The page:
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Abdom Imaging. 2012 Feb;37(1):91-7. doi: 10.1007/s00261-011-9720-2.

Incidentally discovered solid pancreatic masses: imaging and clinical observations.

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  • 1Department of Radiology, Stanford University, CA 94305-5105, USA.

Abstract

PURPOSE:

The purpose of this study was to review the CT findings and clinical outcome in patients with incidentally discovered solid pancreatic masses.

MATERIALS AND METHODS:

Over an 8-year period, from 2001 to 2009, we identified 24 patients with solid pancreatic masses incidentally detected by CT. There were 13 females and 11 males, with a mean age of 67 years. We determined the indication for initial CT, analyzed the CT features, and ascertained the clinical follow-up in all the patients.

RESULTS:

All of the solid masses were malignant. There were 14 adenocarcinomas and 10 neuroendocrine tumors. The most common indications for the initial CT were surveillance of an extrapancreatic malignancy (n = 10) and evaluation for hematuria (n = 6). On the initial CT, 16 of the patients (67%) had a clearly visible pancreatic mass. In eight patients isoattenuating masses were identified, only recognized by subtle signs including unexplained dilatation of the pancreatic duct (n = 5) or minimal contour deformity or density of the pancreas (n = 3). The mean survival time for the patients with adenocarcinoma was 21.6 months, and 42 months for the patients with neuroendocrine tumors.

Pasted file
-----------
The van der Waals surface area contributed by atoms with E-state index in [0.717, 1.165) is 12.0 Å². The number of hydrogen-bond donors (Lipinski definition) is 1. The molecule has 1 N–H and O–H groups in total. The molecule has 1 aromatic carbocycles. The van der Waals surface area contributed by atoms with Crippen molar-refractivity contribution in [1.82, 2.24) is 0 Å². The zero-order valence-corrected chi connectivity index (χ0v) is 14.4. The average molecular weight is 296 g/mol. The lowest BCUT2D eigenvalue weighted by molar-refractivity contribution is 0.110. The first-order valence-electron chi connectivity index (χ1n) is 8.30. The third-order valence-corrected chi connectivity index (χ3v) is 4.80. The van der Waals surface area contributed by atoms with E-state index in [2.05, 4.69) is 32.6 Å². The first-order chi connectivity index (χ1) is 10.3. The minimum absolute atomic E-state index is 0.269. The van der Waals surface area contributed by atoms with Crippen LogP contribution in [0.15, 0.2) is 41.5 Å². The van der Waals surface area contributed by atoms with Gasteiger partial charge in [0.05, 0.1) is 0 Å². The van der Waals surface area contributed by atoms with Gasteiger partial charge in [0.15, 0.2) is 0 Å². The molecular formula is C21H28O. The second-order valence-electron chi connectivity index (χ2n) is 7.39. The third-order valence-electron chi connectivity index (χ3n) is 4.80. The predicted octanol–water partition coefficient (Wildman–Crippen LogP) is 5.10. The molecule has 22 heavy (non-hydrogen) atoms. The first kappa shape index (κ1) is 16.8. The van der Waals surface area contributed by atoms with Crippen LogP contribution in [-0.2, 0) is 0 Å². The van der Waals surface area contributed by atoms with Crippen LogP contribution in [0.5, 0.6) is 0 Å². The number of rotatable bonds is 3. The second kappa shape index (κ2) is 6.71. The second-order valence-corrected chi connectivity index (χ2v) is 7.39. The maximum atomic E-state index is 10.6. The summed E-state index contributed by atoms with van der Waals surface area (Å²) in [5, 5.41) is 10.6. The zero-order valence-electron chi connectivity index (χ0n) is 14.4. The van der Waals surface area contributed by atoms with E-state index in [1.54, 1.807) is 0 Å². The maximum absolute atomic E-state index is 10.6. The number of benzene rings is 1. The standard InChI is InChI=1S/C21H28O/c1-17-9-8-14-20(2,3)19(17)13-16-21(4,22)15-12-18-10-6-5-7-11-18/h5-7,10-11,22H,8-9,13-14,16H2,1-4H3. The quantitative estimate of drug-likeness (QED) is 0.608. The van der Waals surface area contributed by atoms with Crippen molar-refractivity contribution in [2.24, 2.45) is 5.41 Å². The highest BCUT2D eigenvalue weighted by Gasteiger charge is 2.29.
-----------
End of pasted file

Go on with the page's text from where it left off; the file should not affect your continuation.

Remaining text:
CONCLUSION:

Although uncommon, incidentally discovered solid pancreatic masses are malignant neoplasms, either ductal adenocarcinomas or neuroendocrine tumors. Unlike incidentally discovered small cystic lesions, solid pancreatic lesions are often biologically aggressive.

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PMID:
21394600
[PubMed - indexed for MEDLINE]
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